Guinea Pig Vitamin C Deficiency

Guinea Pig Vitamin C Deficiency

Guinea Pig Vitamin C Deficiency is caused when your guinea pig is lacking adequate amounts of Ascorbic Acid (Vitamin C) in there diet. Since guinea pigs are similar to humans where they can not produce there own Vitamin C. Certain biologic oxidation and reduction systems depend on it for proper functioning. In its Absence, bone and blood vessel abnormalities develop, and enlarged adrenal glands, bleeding in the limb joints, rib muscles and intestines result. Young animals are more likely to exhibit bone deformities than older ones.

How much Vitamin C does my Guinea Pig Need?

The average Guinea Pig needs between 10 and 30 mg/kg for good health.

Actual requirements can vary from one Guinea Pig to another. Young, Pregnant and Ill Guinea Pigs need more Vitamin C than the average pig. Some sources suggest a minimum of 5 to 10 mg/kg of Ascorbic Acid to maintain good health. Other sources put it at 10-30 mg/kg daily for Maintenance and up to 50 mg/kg for treatment of deficiency.

A pregnant Guinea Pig or one suffering from deficiency requires a minimum of 30 mg/kg . It is recommended that 30-50 mg/kg given to an Adult Guinea Pig Daily depending on Size, Diet, Conditions and Stress. Extremely High Doses of Ascorbic Acid can cause poor growth and can cause a susceptibility to Scurvy if the amount is dramatically reduced even to the dose considered adequate for a normal cavy.

  • Age, Sex, amount of stored vitamin, diet, pregnancy, lactation, concomitant disease and environmental conditions all affect the duration of onset and the magnitude of signs of Ascorbic Acid deficiency.

What are the signs of Deficiency?

  • Lethargy, Weakness, Unwillingness to move
  • Hopping instead of walking, Enlarged or Stiff Limbs.
  • Not Eating, Loss of Weight
  • Regular Teeth Breaking (Normally Affecting the Front Incisors)
  • Crumbling Claws (You will find when clipping the claws they will crumble)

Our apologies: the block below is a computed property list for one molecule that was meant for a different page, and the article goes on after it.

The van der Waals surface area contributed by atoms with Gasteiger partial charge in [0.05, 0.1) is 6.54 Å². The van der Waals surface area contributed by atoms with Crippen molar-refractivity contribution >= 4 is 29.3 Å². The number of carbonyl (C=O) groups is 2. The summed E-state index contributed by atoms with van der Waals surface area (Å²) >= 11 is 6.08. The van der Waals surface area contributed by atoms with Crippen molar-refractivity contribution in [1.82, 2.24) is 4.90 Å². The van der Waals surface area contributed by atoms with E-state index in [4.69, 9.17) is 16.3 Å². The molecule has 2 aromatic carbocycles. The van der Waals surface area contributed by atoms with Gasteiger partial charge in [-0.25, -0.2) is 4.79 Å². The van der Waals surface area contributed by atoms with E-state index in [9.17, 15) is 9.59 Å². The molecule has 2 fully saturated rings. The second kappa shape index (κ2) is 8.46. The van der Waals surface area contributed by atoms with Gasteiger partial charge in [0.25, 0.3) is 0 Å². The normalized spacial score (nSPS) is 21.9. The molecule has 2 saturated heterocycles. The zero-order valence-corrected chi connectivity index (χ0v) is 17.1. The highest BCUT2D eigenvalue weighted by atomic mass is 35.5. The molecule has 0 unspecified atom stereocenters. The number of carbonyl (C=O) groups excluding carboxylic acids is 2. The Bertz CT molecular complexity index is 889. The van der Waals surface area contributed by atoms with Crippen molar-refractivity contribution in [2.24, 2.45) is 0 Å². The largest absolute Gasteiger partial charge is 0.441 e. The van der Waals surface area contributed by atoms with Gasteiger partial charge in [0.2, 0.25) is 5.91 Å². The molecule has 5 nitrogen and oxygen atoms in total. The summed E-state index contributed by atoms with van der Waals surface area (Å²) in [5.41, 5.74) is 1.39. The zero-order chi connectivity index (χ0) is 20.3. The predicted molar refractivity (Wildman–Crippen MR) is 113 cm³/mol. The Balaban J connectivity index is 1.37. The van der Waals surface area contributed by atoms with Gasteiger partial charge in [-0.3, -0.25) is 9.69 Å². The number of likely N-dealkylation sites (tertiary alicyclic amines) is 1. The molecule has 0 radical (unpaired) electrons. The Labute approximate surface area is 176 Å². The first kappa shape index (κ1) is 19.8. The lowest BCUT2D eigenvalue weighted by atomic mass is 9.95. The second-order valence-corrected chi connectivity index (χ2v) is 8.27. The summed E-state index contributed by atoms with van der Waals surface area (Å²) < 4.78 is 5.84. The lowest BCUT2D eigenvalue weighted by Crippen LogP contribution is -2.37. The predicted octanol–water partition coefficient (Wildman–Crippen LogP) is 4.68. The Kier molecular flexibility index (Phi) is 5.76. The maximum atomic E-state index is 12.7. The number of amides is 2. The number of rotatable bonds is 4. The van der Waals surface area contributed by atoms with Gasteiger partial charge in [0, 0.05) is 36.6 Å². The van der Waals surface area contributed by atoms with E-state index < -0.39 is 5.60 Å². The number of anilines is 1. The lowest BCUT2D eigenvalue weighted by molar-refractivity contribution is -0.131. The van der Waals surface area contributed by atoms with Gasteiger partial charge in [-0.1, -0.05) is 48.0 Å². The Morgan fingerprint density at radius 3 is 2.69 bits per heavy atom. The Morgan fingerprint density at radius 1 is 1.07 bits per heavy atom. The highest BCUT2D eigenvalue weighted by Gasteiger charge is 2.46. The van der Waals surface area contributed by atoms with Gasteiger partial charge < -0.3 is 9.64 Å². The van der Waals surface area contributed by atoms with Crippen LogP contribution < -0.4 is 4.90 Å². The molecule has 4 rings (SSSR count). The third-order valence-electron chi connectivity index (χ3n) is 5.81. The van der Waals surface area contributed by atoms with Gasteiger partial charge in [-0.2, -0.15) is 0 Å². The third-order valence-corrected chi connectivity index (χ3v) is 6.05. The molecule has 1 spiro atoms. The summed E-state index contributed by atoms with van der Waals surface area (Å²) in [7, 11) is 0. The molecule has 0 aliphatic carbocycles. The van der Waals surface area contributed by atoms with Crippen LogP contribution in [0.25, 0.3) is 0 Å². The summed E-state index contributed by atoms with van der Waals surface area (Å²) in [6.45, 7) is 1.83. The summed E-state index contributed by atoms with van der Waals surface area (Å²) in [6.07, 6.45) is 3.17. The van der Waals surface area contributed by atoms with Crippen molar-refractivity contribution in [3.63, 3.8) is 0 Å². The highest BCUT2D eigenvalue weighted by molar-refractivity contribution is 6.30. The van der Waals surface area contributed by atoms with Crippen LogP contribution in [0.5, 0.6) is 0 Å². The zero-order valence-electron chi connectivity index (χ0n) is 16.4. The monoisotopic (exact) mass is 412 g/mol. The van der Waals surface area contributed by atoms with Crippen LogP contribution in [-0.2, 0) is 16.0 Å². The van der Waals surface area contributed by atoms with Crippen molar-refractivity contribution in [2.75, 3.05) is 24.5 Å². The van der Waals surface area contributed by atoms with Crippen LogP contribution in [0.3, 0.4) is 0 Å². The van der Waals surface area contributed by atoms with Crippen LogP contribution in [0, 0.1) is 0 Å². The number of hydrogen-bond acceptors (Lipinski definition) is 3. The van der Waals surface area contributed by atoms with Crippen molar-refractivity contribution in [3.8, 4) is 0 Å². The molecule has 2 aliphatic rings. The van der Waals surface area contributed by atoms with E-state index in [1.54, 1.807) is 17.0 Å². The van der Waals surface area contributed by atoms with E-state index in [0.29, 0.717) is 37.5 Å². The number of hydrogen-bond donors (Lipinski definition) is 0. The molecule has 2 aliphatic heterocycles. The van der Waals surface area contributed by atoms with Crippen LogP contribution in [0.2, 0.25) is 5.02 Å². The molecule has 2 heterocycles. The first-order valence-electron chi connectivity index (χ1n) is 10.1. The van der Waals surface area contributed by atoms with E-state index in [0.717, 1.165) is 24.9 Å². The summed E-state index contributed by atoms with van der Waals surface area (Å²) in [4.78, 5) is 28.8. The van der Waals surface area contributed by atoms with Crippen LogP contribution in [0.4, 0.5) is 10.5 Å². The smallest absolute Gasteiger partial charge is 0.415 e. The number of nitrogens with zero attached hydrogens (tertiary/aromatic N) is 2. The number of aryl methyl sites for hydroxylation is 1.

• Diarrhoea
  • Eye and Nose Discharge
  • Scurvy
  • Rough Coat
  • Tenderness to touch (may cry out in pain if restrained), Poor Flesh Condition.
  • Internal Skeletal-muscular hemorrhage
  • Vitamin C Deficiency can also be a secondary condition issue to other medical conditions Ie. If Your Guinea Pig has Malocclusion and is not eating properly thus loosing weight may not be getting adequate quantities of Ascorbic Acid.

Is it wise to increase my Guinea Pig’s Ascorbic Acid intake to an ill Guinea Pig?

Keep in mind that not all of these signs such as Eye & Nose discharge represents Ascorbic Acid Deficiency . It could be the case where your cavy is suffering from a URI (Upper Respiratory Infection). If your Guinea Pig is suffering from any of the above detailed signs a Vet should be seen as a matter of urgency.

If my Guinea Pig is suffering from Scurvy, How long will it take to get better?

Recovery from deficiency usually takes about a week of treatment.

  • Give 50 mg/kg once a day or
  • Give 25 mg/kg twice a day

How can I make sure that my Guinea Pig is getting enough Vitamin C?

Fresh pellets formulated for Guinea Pigs and fresh fruits, vegetables and grasses will be the best source of Vitamin C. Because the content of Vitamin C content degrades over time Err on the side of caution and supply generous amounts of vegetables and grasses rich in Ascorbic Acid.

Can giving Too Much Vitamin C cause any problems/complications?

Ascorbic Acid will go through the normal body processes and any Excess will be waste through normal waste mainly Urine, although this in its self will not cause any major problems if your Guinea Pig suffers from Calcium Oxalate Stones this may increase the risk of stone formation due to the body processes changing from Ascorbic Acid in to Oxalates. See here for more information.

How to store pellets: Pick a Cool, Dark, and Dry place. Some Pellets contain a stabilised Vitamin C content and will remain viable for much longer periods if stored properly. Always check the Freshness Date on the packaging.

Can I give my Guinea Pig a Vitamin C Supplement?

If you want to make sure your Guinea Pig is getting adequate Vitamin C, you can give a Vitamin C supplement.

Vitamin Supplements : Chewable Flavored Vitamin C can be found in 50mg tablets which when halved will add 25mg to a Guinea Pig ‘s intake. They are palatable for your Guinea Pig to eat however if your Guinea Pig will not take it you can crush the Tablet in to powder and mix the powder with a little water and syringe it.

This must be made immediately and administered straight away to insure the dose does not degrade

Who are the makers of this Vitamin C Tablet?

The Oxbow Company are the makers of this tablet. There web address is and the product is Called “Daily C”.

guinea pig vitamin c deficiency